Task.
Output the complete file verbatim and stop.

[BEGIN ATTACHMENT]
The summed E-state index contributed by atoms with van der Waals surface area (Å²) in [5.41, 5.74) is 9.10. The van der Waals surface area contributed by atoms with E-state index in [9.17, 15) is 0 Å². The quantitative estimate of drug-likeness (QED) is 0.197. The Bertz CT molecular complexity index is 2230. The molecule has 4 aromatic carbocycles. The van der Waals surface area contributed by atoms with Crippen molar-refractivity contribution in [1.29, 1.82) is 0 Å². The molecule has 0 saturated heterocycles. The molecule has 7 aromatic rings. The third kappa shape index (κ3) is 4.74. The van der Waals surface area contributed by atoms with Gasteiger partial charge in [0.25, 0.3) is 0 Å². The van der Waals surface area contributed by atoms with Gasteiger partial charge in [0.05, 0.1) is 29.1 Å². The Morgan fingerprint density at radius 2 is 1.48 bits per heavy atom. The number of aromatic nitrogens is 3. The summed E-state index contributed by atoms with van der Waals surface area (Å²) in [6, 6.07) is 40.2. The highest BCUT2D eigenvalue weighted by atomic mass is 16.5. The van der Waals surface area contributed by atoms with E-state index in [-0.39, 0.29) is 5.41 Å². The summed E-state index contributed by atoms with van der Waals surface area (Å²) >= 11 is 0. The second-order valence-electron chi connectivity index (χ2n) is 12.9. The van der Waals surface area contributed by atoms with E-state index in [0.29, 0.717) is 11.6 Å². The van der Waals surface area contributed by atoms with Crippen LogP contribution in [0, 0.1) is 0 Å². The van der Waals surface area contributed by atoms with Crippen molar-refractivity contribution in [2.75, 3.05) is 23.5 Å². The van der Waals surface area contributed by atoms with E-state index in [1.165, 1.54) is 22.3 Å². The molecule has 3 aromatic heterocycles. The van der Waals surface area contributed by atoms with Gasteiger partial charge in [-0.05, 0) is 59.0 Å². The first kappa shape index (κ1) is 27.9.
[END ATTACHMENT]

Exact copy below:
The summed E-state index contributed by atoms with van der Waals surface area (Å²) in [5.41, 5.74) is 9.10. The van der Waals surface area contributed by atoms with E-state index in [9.17, 15) is 0 Å². The quantitative estimate of drug-likeness (QED) is 0.197. The Bertz CT molecular complexity index is 2230. The molecule has 4 aromatic carbocycles. The van der Waals surface area contributed by atoms with Crippen molar-refractivity contribution in [1.29, 1.82) is 0 Å². The molecule has 0 saturated heterocycles. The molecule has 7 aromatic rings. The third kappa shape index (κ3) is 4.74. The van der Waals surface area contributed by atoms with Gasteiger partial charge in [0.25, 0.3) is 0 Å². The van der Waals surface area contributed by atoms with Gasteiger partial charge in [0.05, 0.1) is 29.1 Å². The Morgan fingerprint density at radius 2 is 1.48 bits per heavy atom. The number of aromatic nitrogens is 3. The summed E-state index contributed by atoms with van der Waals surface area (Å²) in [6, 6.07) is 40.2. The highest BCUT2D eigenvalue weighted by atomic mass is 16.5. The van der Waals surface area contributed by atoms with E-state index in [-0.39, 0.29) is 5.41 Å². The summed E-state index contributed by atoms with van der Waals surface area (Å²) >= 11 is 0. The second-order valence-electron chi connectivity index (χ2n) is 12.9. The van der Waals surface area contributed by atoms with E-state index in [0.29, 0.717) is 11.6 Å². The van der Waals surface area contributed by atoms with Crippen LogP contribution in [0, 0.1) is 0 Å². The van der Waals surface area contributed by atoms with Crippen molar-refractivity contribution in [2.75, 3.05) is 23.5 Å². The van der Waals surface area contributed by atoms with E-state index in [1.165, 1.54) is 22.3 Å². The molecule has 3 aromatic heterocycles. The van der Waals surface area contributed by atoms with Gasteiger partial charge in [-0.05, 0) is 59.0 Å². The first kappa shape index (κ1) is 27.9.